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The Quest for EU Trade Data

As can be read in an earlier news article, 35 of the most relevant value chains for bio-based products were selected for within the HARMONITOR project. Then we were left to wonder “Where are these bio-based products made, and where do they end up?”.

After much contemplation, we started with our search by looking for the trade of these products. Our goals were to figure out the trade within the EU, but also which other countries (in Asia, Africa, America, Oceania...) export these products to the EU, and which other countries import their products from the EU. Trade within the EU is well documented by Eurostat, the EU statistical office. Eurostat stores all of the Member States’ trade data in the Comext database. After some issues with differences between import and export data, the Comext database was able to answer all of our questions about trade within the EU (EU countries to other EU countries). The database showed us that for many of the products, Belgium, the Netherlands and Germany are some of the main ‘trade hubs’, where a lot of products are produced, but also re-traded. Unfortunately, Eurostat only uses the data declared by the EU Member States, leading to some gaps in trade data from countries outside of the EU. As such, we kept on looking for other databases which could answer our questions about imports to and exports from countries outside of the EU.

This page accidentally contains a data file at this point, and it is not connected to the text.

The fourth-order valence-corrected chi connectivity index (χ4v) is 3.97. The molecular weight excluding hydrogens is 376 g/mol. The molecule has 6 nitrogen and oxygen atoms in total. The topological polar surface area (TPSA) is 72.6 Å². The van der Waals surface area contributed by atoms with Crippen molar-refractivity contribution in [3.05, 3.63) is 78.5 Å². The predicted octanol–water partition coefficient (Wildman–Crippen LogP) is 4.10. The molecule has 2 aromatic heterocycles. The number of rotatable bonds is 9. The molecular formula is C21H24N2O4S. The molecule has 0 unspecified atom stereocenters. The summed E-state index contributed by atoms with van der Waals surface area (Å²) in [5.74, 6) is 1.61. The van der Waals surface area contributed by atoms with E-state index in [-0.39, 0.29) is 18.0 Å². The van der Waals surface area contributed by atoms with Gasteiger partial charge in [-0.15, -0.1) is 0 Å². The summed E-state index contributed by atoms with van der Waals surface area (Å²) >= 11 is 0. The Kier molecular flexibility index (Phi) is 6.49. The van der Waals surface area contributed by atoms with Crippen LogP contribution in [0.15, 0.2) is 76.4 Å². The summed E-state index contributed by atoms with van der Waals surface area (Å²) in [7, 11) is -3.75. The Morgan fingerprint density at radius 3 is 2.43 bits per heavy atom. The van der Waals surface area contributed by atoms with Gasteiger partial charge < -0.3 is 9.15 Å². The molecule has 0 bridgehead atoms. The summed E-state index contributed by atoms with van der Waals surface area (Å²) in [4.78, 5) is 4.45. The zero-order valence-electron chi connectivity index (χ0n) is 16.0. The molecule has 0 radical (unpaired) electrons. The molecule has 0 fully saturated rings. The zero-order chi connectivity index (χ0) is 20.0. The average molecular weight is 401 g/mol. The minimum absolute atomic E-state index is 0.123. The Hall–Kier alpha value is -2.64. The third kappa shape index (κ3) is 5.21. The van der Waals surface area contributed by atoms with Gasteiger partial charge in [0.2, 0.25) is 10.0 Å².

After a while we came across the UN Comtrade database. This database seemed like the perfect place to find this information. The database includes information from many years, of many products, and best of all, many many countries! However, the website was not as great as it seemed. The website was often overloaded, leading to many error messages and frustrations. After much annoyance (and figuring out that the website worked a lot better when logged in), we were finally able to request trade data of countries outside of the EU.

The intra-EU data from Comext and extra-EU data from the UN Comtrade database were then combined and presented in one clear dataset and table. This data was then used as the input for an interactive trade flow map, which is available on the HARMONITOR website. The trade flow map does not only show the raw (and boring) data but gives a visual overview of the trade flows in the form of arrows. The larger the trade flow, the larger and darker the arrow. The map also allows you to view the imports and exports of a specific country and shows the trade of all the different value chains in one place.

While this was already looking quite nice, the team stumbled upon the next problem. Some of the value chains selected were ‘drop-in’ chemicals. These chemicals are usually fossil-based but do have a bio-based alternative available, but these often have a very small market (compared to its fossil counterpart). So, while the trade data about the chemicals are available, this is usually for the entire trade of the chemical, and not specifically the (small) trade of the bio-based alternative.

As such, the team has decided to take on the next challenge and scout around for traces of information on the production and trade of these ‘drop-in’ bio-based chemicals!


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